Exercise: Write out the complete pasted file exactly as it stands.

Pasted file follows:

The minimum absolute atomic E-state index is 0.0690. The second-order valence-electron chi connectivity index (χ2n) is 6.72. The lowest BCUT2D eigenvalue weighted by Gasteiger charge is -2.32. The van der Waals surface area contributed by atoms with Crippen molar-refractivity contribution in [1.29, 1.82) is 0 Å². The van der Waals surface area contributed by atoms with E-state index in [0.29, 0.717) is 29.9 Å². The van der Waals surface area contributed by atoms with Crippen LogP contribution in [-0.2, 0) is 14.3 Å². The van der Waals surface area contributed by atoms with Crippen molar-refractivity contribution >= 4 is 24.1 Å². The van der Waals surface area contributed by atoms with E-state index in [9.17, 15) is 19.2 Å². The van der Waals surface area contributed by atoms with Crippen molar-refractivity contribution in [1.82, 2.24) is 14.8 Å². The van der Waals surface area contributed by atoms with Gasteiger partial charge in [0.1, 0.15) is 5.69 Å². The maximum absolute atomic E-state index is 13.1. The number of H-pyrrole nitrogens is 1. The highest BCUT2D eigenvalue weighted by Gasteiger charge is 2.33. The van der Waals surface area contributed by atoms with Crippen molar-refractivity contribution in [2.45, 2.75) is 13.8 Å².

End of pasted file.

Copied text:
The minimum absolute atomic E-state index is 0.0690. The second-order valence-electron chi connectivity index (χ2n) is 6.72. The lowest BCUT2D eigenvalue weighted by Gasteiger charge is -2.32. The van der Waals surface area contributed by atoms with Crippen molar-refractivity contribution in [1.29, 1.82) is 0 Å². The van der Waals surface area contributed by atoms with E-state index in [0.29, 0.717) is 29.9 Å². The van der Waals surface area contributed by atoms with Crippen LogP contribution in [-0.2, 0) is 14.3 Å². The van der Waals surface area contributed by atoms with Crippen molar-refractivity contribution >= 4 is 24.1 Å². The van der Waals surface area contributed by atoms with E-state index in [9.17, 15) is 19.2 Å². The van der Waals surface area contributed by atoms with Crippen molar-refractivity contribution in [1.82, 2.24) is 14.8 Å². The van der Waals surface area contributed by atoms with Gasteiger partial charge in [0.1, 0.15) is 5.69 Å². The maximum absolute atomic E-state index is 13.1. The number of H-pyrrole nitrogens is 1. The highest BCUT2D eigenvalue weighted by Gasteiger charge is 2.33. The van der Waals surface area contributed by atoms with Crippen molar-refractivity contribution in [2.45, 2.75) is 13.8 Å².